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Animal Health Notebook
Newborn calf on green forage Alan Newport
A calf born on green forage is more likely to get good colostrum and good milk, author says. But what else matters?

Milk and health for cows and calves

Milk is not all the same, and much depends on the cow type, time of year and quality of forage.

Cows’ milk has been described as the perfect food, and certainly it can be for calves.

Milk replacers have been around for a long time but are still a distant second to the real thing. However, the real thing varies a lot with the individual cow, time of the year, location and forage.

Colostrum is the first milk a cow produces before and just after calving. Quality colostrum is liquid gold. It contains quality energy, fat, protein, vitamin A and antibodies that set the calf up for a positive run of life. A 60-pound calf that nurses three quarts of quality colostrum in the first 30 to 60 minutes after birth quickly gets bounce to its step.

A gallon of quality milk will furnish a 60-pound baby calf with most everything for health, if the weather is moderate and the cow does decent mothering. Quality colostrum and milk are relatively easy for most cows and heifers to produce in mid to late spring and early summer.

A gallon of good milk contains:

  • One-half pound of butterfat
  • Almost 1.5 pounds of dry matter
  • Nearly 100% digestible nutrients

Calves that start right mostly stay right. Eliminate mud and winter weather from the picture and the health and fun really gets in gear. Calves born in late May weigh within 40 pounds as much in October/November as calves born in February/March. In August of the next year, late-May born yearlings weigh with February/March born yearlings. We can’t see or weigh the difference.

Ranchers have recognized for a long time that calves grow faster when they get more milk. Emphasis has been placed on milk production and breeding for a long time. The trouble with that mentality is that milk is biologically  expensive and cows that milk hard are mostly short lived. Four to 6 quarts of milk daily is likely optimal. This is true of most years and cows need to calve well into the growing season, meaning four to eight weeks after the green-up. Push the calving season up from February, March or April, and the project changes. High-producing cows will blow out some bags. This is just part of the problem with chasing weaning weights.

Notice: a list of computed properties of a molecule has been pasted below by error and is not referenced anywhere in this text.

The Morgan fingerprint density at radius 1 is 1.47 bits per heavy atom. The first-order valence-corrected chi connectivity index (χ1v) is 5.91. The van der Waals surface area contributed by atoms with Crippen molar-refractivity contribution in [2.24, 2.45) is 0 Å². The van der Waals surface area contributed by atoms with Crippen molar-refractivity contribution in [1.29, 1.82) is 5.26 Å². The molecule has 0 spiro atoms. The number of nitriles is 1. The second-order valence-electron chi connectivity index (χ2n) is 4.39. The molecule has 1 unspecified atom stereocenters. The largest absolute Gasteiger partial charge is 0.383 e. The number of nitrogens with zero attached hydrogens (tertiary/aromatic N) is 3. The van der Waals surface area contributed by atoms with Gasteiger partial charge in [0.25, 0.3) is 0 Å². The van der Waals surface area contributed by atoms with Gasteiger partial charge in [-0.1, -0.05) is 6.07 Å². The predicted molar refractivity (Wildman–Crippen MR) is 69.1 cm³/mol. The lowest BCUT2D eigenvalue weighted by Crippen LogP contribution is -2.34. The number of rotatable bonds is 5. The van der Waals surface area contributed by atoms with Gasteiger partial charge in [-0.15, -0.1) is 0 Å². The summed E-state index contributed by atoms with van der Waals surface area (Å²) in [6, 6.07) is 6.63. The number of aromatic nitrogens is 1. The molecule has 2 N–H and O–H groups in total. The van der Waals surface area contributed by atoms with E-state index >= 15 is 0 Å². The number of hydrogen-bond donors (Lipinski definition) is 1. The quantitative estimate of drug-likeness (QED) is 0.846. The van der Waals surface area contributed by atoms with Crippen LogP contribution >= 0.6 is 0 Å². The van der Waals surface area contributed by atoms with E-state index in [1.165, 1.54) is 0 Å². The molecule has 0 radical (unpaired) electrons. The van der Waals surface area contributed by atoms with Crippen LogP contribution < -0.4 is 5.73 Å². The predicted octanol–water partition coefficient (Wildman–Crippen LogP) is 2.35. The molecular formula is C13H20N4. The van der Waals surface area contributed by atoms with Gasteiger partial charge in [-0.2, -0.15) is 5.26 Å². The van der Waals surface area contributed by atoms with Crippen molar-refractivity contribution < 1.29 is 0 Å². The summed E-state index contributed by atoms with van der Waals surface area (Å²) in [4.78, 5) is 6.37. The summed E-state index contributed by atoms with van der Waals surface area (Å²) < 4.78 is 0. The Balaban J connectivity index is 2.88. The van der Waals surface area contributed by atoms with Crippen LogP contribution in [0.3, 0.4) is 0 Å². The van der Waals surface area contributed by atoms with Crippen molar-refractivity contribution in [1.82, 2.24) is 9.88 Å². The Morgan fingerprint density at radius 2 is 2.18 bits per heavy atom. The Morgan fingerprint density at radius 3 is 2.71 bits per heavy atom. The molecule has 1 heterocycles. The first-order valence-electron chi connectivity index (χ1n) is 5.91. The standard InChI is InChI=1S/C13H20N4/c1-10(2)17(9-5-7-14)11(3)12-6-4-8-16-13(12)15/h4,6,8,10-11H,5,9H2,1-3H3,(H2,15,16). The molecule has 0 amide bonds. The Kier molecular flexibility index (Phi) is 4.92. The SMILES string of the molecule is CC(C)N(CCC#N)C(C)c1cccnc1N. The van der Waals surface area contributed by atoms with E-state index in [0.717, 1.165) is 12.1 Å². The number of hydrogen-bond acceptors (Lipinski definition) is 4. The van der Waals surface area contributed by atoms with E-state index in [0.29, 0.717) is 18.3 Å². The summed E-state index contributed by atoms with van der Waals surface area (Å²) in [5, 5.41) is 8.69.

Calves are born without any reasonable immunity. They are born with short hair. They are born with little insulation. They are stressed by 45-degree temperatures. Cold rain is a bear. Ditto for mud.

South Poll developer Teddy Gentry in his book, “Before You Buy a Cow,” written with Allen Williams of Mississippi and Greg Judy of Missouri spends good time and pictures discussing udders and teats. This is important for calf health.

Depending on where you live, sometime by May or early June, diverse pastures will or should produce quality colostrum followed by quality milk. Time and timing are a big deal when it comes to milk. The best animal health problems are the ones we have prevented.

Winter and early spring calving always leads to more work and plenty of wrecks. Selection for milk needs to move away from our emphasis of the past 50 years or more. If you want a bunch of milk I’ll sell you a Jersey heifer. She will extend your education and you can start milking.

The opinions of the author are not necessarily those of Beef Producer or Farm Progress.

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